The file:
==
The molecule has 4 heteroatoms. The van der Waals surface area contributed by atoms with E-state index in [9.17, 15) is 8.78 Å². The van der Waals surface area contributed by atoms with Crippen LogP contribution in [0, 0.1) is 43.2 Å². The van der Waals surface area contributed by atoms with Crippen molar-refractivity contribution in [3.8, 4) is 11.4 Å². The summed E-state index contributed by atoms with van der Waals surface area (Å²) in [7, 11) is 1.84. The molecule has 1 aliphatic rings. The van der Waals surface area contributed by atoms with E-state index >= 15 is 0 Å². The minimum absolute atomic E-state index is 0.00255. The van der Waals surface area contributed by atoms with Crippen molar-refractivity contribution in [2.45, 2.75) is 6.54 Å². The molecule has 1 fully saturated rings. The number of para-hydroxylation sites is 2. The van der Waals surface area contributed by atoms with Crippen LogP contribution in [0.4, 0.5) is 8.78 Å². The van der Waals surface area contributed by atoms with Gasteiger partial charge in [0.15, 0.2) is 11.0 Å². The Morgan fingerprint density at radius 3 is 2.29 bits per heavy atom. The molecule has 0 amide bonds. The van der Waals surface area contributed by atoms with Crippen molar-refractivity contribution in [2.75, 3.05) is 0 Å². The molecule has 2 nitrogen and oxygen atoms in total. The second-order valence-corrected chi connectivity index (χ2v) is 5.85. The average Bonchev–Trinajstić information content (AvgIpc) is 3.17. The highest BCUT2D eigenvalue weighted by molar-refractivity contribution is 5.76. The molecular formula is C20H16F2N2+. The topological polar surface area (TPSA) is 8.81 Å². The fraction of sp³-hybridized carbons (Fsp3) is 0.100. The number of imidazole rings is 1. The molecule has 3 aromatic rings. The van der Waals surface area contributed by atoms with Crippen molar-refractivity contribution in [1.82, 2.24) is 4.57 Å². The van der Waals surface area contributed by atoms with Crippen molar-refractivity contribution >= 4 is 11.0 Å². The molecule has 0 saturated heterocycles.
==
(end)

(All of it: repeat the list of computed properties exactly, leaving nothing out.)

The molecule has 4 heteroatoms. The van der Waals surface area contributed by atoms with E-state index in [9.17, 15) is 8.78 Å². The van der Waals surface area contributed by atoms with Crippen LogP contribution in [0, 0.1) is 43.2 Å². The van der Waals surface area contributed by atoms with Crippen molar-refractivity contribution in [3.8, 4) is 11.4 Å². The summed E-state index contributed by atoms with van der Waals surface area (Å²) in [7, 11) is 1.84. The molecule has 1 aliphatic rings. The van der Waals surface area contributed by atoms with E-state index >= 15 is 0 Å². The minimum absolute atomic E-state index is 0.00255. The van der Waals surface area contributed by atoms with Crippen molar-refractivity contribution in [2.45, 2.75) is 6.54 Å². The molecule has 1 fully saturated rings. The number of para-hydroxylation sites is 2. The van der Waals surface area contributed by atoms with Crippen LogP contribution in [0.4, 0.5) is 8.78 Å². The van der Waals surface area contributed by atoms with Gasteiger partial charge in [0.15, 0.2) is 11.0 Å². The Morgan fingerprint density at radius 3 is 2.29 bits per heavy atom. The molecule has 0 amide bonds. The van der Waals surface area contributed by atoms with Crippen molar-refractivity contribution in [2.75, 3.05) is 0 Å². The molecule has 2 nitrogen and oxygen atoms in total. The second-order valence-corrected chi connectivity index (χ2v) is 5.85. The average Bonchev–Trinajstić information content (AvgIpc) is 3.17. The highest BCUT2D eigenvalue weighted by molar-refractivity contribution is 5.76. The molecular formula is C20H16F2N2+. The topological polar surface area (TPSA) is 8.81 Å². The fraction of sp³-hybridized carbons (Fsp3) is 0.100. The number of imidazole rings is 1. The molecule has 3 aromatic rings. The van der Waals surface area contributed by atoms with Crippen molar-refractivity contribution in [1.82, 2.24) is 4.57 Å². The van der Waals surface area contributed by atoms with Crippen molar-refractivity contribution >= 4 is 11.0 Å². The molecule has 0 saturated heterocycles.